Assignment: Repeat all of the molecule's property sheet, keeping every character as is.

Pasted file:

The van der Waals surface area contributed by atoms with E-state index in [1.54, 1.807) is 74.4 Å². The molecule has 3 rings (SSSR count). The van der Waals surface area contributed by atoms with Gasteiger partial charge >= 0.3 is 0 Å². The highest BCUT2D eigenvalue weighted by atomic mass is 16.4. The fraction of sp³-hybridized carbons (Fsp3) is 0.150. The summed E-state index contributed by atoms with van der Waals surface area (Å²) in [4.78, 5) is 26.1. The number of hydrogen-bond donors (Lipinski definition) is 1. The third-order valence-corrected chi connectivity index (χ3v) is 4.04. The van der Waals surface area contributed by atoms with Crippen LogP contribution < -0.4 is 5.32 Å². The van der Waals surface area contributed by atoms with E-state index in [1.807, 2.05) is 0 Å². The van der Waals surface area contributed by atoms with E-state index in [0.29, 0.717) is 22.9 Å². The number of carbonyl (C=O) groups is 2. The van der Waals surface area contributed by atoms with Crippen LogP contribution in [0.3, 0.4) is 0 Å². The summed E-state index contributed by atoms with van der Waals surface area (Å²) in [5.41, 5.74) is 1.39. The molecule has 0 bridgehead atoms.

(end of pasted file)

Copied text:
The van der Waals surface area contributed by atoms with E-state index in [1.54, 1.807) is 74.4 Å². The molecule has 3 rings (SSSR count). The van der Waals surface area contributed by atoms with Gasteiger partial charge >= 0.3 is 0 Å². The highest BCUT2D eigenvalue weighted by atomic mass is 16.4. The fraction of sp³-hybridized carbons (Fsp3) is 0.150. The summed E-state index contributed by atoms with van der Waals surface area (Å²) in [4.78, 5) is 26.1. The number of hydrogen-bond donors (Lipinski definition) is 1. The third-order valence-corrected chi connectivity index (χ3v) is 4.04. The van der Waals surface area contributed by atoms with Crippen LogP contribution < -0.4 is 5.32 Å². The van der Waals surface area contributed by atoms with E-state index in [1.807, 2.05) is 0 Å². The van der Waals surface area contributed by atoms with E-state index in [0.29, 0.717) is 22.9 Å². The number of carbonyl (C=O) groups is 2. The van der Waals surface area contributed by atoms with Crippen LogP contribution in [0.3, 0.4) is 0 Å². The summed E-state index contributed by atoms with van der Waals surface area (Å²) in [5.41, 5.74) is 1.39. The molecule has 0 bridgehead atoms.